In Annalisa Coliva & Nikolaj Jang Lee Linding Pedersen (eds.), Epistemic Pluralism
. Palgrave Macmillan. pp. 171-198 (2017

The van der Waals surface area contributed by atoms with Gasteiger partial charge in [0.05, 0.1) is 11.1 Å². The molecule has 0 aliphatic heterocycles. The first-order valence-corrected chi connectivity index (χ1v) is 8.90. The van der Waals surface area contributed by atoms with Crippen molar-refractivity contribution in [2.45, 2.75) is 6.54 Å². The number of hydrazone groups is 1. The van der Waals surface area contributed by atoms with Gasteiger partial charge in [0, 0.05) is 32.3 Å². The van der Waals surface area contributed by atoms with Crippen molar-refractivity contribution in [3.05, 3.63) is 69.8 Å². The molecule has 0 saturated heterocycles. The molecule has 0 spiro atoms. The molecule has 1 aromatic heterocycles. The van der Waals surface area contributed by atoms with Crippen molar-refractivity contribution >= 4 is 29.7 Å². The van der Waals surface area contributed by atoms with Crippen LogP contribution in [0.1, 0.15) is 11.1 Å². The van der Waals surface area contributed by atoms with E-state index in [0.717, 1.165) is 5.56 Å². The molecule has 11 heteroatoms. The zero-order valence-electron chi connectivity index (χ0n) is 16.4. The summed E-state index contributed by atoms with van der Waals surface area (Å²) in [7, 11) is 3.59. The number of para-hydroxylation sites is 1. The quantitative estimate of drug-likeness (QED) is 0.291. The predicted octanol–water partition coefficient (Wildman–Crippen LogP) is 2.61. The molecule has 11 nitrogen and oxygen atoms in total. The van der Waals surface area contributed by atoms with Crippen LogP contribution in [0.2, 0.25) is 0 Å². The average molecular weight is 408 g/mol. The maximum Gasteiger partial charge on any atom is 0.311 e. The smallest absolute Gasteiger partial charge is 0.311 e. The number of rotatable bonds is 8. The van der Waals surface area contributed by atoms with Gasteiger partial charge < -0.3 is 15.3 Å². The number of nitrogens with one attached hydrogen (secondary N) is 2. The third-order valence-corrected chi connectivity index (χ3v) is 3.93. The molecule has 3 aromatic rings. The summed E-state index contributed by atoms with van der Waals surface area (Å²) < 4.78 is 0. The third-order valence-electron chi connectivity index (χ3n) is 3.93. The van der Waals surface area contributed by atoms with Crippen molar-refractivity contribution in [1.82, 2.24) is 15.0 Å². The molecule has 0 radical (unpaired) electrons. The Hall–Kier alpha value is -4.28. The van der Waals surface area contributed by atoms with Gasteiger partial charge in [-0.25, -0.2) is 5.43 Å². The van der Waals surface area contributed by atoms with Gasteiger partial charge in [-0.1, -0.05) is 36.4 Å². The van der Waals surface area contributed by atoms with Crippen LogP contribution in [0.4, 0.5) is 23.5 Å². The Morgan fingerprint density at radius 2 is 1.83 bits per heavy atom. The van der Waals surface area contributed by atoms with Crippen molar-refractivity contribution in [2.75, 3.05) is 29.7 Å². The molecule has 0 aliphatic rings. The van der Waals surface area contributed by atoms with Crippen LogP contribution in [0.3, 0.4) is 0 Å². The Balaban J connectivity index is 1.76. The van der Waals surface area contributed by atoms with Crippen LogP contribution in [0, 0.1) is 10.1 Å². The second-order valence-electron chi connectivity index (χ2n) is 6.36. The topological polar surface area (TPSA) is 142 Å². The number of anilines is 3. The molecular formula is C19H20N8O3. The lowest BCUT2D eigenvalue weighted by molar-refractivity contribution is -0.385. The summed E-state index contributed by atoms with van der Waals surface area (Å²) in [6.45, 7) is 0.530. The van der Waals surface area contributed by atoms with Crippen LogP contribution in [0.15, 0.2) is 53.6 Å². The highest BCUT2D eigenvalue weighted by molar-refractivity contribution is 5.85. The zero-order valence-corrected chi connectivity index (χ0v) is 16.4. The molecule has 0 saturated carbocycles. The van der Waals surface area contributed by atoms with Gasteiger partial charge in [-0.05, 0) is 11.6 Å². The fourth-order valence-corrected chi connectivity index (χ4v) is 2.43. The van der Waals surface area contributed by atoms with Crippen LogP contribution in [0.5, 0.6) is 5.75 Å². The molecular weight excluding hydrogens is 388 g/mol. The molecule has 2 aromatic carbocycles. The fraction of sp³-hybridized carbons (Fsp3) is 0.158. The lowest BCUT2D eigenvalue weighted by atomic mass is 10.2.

In this paper I consider the prospects for pluralism about knowledge, that is, the view that there is a plurality of knowledge relations. After a brief overview of some views that entail a sort of pluralism about knowledge, I focus on a particular kind of knowledge pluralism I call standards pluralism. Put roughly, standards pluralism is the view that one never knows anything simpliciter. Rather, one knows by this-or-that epistemic standard. Because there is a plurality of epistemic standards, there is a plurality of knowledge relations. In §1 I argue that one can construct an impressive case for standards pluralism. In §2 I clarify the relationship between standards pluralism, epistemic contextualism and epistemic relativism. In §3 I argue that standards pluralism faces a serious objection. The gist of the objection is that standards pluralism is incompatible with plausible claims about the normative role of knowledge. In §4 I finish by sketching the form that a standards pluralist response to this objection might take.